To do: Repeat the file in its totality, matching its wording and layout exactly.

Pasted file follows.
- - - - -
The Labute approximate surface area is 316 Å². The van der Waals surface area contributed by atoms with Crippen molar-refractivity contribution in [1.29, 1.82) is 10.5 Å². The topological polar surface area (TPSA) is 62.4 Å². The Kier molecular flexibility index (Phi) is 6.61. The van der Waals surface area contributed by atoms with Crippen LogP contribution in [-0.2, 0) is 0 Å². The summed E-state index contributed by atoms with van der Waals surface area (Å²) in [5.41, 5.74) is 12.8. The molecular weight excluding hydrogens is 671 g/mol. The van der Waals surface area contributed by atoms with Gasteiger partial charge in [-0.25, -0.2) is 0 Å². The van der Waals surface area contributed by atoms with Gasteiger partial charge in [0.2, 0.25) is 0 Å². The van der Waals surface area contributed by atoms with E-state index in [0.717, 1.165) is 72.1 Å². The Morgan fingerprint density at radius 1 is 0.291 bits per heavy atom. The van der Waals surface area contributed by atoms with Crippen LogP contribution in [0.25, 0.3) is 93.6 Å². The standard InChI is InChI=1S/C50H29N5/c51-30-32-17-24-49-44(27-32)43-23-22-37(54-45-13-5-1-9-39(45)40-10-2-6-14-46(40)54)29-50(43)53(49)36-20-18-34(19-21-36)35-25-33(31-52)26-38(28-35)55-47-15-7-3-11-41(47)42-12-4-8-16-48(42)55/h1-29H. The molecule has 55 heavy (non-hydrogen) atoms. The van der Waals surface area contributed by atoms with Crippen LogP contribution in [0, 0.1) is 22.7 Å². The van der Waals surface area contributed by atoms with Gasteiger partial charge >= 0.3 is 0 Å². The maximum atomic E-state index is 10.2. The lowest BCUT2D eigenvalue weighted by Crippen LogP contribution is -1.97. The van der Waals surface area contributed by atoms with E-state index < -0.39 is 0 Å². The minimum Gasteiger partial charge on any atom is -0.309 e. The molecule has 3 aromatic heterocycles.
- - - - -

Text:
The Labute approximate surface area is 316 Å². The van der Waals surface area contributed by atoms with Crippen molar-refractivity contribution in [1.29, 1.82) is 10.5 Å². The topological polar surface area (TPSA) is 62.4 Å². The Kier molecular flexibility index (Phi) is 6.61. The van der Waals surface area contributed by atoms with Crippen LogP contribution in [-0.2, 0) is 0 Å². The summed E-state index contributed by atoms with van der Waals surface area (Å²) in [5.41, 5.74) is 12.8. The molecular weight excluding hydrogens is 671 g/mol. The van der Waals surface area contributed by atoms with Gasteiger partial charge in [-0.25, -0.2) is 0 Å². The van der Waals surface area contributed by atoms with Gasteiger partial charge in [0.2, 0.25) is 0 Å². The van der Waals surface area contributed by atoms with E-state index in [0.717, 1.165) is 72.1 Å². The Morgan fingerprint density at radius 1 is 0.291 bits per heavy atom. The van der Waals surface area contributed by atoms with Crippen LogP contribution in [0.25, 0.3) is 93.6 Å². The standard InChI is InChI=1S/C50H29N5/c51-30-32-17-24-49-44(27-32)43-23-22-37(54-45-13-5-1-9-39(45)40-10-2-6-14-46(40)54)29-50(43)53(49)36-20-18-34(19-21-36)35-25-33(31-52)26-38(28-35)55-47-15-7-3-11-41(47)42-12-4-8-16-48(42)55/h1-29H. The molecule has 55 heavy (non-hydrogen) atoms. The van der Waals surface area contributed by atoms with Crippen LogP contribution in [0, 0.1) is 22.7 Å². The van der Waals surface area contributed by atoms with Gasteiger partial charge >= 0.3 is 0 Å². The maximum atomic E-state index is 10.2. The lowest BCUT2D eigenvalue weighted by Crippen LogP contribution is -1.97. The van der Waals surface area contributed by atoms with E-state index < -0.39 is 0 Å². The minimum Gasteiger partial charge on any atom is -0.309 e. The molecule has 3 aromatic heterocycles.